Page last updated at 19:32 GMT, Wednesday, 30 September 2009 20:32 UK

Should US focus on al-Qaeda havens?

By Kim Ghattas
BBC News, Washington

US marines on patrol through an Afghan village in Farah Province, southern Afghanistan, on 29 September 2009
President Obama is deciding whether to send more troops to Afghanistan

When President Barack Obama sits down with his national security team on Wednesday for the first of five meetings about his administration's strategy in Afghanistan, one phrase is likely to come up again and again - safe havens.

When Mr Obama announced his new strategy for Afghanistan and Pakistan in March, denying al-Qaeda a safe haven in that region was a central goal.

As he laid out the details, he said the strategy was meant "to prevent Afghanistan from becoming the al-Qaeda safe haven that it was before 9/11".

And to drive the message home, he added: "Multiple intelligence estimates have warned that al-Qaeda is actively planning attacks on the United States homeland from its safe haven in Pakistan.

"And if the Afghan government falls to the Taliban - or allows al-Qaeda to go unchallenged - that country will again be a base for terrorists who want to kill as many of our people as they possibly can."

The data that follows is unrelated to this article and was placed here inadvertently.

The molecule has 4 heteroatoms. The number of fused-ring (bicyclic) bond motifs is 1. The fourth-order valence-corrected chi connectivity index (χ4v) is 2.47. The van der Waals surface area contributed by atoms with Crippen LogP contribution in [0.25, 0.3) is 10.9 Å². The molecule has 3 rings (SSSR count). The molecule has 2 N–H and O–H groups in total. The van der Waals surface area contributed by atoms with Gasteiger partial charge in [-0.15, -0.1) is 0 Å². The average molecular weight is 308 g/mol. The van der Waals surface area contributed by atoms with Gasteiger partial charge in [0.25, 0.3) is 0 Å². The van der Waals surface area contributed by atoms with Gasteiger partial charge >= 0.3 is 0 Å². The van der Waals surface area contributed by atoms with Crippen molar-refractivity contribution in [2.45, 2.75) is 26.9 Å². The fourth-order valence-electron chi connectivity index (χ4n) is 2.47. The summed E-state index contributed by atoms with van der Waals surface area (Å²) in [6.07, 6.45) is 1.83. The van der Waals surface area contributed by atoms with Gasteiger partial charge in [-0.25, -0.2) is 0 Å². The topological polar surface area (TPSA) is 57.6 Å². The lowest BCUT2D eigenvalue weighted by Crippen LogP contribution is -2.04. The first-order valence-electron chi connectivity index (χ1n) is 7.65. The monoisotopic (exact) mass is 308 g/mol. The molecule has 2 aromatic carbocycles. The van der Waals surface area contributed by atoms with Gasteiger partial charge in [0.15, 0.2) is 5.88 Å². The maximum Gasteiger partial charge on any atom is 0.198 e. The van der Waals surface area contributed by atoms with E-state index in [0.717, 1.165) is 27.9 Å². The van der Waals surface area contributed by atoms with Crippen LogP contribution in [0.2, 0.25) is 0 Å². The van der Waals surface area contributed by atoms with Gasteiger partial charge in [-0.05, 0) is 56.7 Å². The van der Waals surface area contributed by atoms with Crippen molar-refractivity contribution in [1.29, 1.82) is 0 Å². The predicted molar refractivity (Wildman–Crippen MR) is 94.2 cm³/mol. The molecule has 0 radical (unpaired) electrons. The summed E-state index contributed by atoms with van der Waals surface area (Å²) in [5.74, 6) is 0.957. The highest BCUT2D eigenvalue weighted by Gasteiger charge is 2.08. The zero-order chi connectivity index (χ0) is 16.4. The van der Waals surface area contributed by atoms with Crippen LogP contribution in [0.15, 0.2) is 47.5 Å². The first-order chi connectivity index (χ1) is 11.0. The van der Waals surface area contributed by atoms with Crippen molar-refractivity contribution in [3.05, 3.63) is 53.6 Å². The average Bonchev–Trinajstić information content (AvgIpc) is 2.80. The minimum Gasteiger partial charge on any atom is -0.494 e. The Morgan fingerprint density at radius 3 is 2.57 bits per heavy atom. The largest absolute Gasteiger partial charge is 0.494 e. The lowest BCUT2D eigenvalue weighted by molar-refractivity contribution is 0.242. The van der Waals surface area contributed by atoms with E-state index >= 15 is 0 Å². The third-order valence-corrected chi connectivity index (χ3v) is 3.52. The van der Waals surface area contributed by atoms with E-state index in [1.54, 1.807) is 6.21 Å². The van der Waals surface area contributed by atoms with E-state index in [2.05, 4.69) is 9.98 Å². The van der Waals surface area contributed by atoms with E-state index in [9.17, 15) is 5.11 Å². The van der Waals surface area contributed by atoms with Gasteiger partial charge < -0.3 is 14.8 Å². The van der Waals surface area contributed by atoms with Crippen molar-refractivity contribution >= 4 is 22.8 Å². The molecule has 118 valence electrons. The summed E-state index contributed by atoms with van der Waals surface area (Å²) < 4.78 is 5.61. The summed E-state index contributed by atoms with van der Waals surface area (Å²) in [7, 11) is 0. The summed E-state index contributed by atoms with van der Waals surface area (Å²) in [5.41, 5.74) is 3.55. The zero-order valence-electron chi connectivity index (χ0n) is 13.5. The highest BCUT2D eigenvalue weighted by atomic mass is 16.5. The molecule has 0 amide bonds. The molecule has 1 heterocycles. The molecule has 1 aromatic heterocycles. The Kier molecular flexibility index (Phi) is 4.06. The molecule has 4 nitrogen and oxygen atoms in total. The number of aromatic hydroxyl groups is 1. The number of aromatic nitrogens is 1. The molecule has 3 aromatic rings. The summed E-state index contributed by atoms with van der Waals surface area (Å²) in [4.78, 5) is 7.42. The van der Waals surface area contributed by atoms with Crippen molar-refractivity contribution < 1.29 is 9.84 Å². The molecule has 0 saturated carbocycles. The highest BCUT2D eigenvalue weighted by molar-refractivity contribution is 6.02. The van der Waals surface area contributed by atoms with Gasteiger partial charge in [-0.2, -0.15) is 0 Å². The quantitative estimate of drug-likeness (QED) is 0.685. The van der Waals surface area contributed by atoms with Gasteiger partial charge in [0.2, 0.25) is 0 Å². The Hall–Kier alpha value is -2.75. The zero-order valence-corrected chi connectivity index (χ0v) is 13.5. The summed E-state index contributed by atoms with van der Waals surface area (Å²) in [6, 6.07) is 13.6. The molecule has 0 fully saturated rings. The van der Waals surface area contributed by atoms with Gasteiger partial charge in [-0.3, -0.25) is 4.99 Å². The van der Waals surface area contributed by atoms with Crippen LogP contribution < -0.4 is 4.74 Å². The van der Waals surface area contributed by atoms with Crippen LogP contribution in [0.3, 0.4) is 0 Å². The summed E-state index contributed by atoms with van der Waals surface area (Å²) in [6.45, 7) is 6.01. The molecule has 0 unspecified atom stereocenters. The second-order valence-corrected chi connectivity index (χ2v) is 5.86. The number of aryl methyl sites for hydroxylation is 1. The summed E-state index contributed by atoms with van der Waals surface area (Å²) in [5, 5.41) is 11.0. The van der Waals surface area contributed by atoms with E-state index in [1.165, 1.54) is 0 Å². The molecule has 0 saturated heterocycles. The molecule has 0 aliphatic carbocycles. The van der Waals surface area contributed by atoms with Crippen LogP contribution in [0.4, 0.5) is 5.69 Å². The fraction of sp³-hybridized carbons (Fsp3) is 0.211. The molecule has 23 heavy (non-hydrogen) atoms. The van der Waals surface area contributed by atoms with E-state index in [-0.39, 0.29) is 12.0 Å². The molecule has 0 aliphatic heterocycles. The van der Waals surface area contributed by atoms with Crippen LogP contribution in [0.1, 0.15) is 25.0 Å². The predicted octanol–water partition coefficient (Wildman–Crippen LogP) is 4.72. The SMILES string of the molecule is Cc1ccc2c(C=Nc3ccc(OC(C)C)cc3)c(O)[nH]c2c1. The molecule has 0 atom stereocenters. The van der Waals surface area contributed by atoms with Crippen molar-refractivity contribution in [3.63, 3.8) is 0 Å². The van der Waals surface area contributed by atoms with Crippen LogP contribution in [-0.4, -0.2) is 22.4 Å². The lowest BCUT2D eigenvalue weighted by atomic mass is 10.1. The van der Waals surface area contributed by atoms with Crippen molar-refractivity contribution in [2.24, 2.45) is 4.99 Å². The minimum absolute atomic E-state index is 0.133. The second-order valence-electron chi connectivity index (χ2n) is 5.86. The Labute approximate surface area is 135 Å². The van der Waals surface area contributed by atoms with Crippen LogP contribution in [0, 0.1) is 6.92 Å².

But some seven months later, American popular support for the war in Afghanistan is dropping.

And as President Obama and his team debate whether to send thousands more troops to the front, many counter-terrorism experts are questioning the centrality of safe havens to a counter-terrorism strategy, and their importance for militants.

Globalised world

In a thought-provoking piece published in the Washington Post, Paul R Pillar, a former deputy chief of counter-terrorism at the CIA, argued that in a globalised world, where militants use the internet to communicate and plots are hatched in Hamburg, Madrid or more recently, perhaps, in Denver, militants were "not beholden to any one headquarters".

Mr Pillar, who now heads the Security Studies programme at Georgetown University, also told the BBC that while Afghanistan would clearly be useful to a terrorist group, no-one had yet presented a convincing case about whether "pursuing such a long, costly counter-insurgency at the expense of many lives and many more dollars would appreciably reduce the threat against the US and the West".

Not enough attention has been paid to the concept of safe havens, despite it being a central tenet of US strategy, Mr Pillar argued.

I'm not talking about running with our tail between our legs, but about not adding more troops
Paul R Pillar
Georgetown University

The question is particularly pertinent because much of the al-Qaeda leadership is now in Pakistan and concerns are growing about al-Qaeda's resurgence in Yemen and their continued presence in Somalia and the Maghreb (a region of North Africa).

Mr Pillar warned that the efforts and resources devoted to Afghanistan mean that the US may also not be paying enough attention to other areas of concern.

Daniel Benjamin, the counter-terrorism co-ordinator at the state department, concedes that the multitude of safe havens is a concern.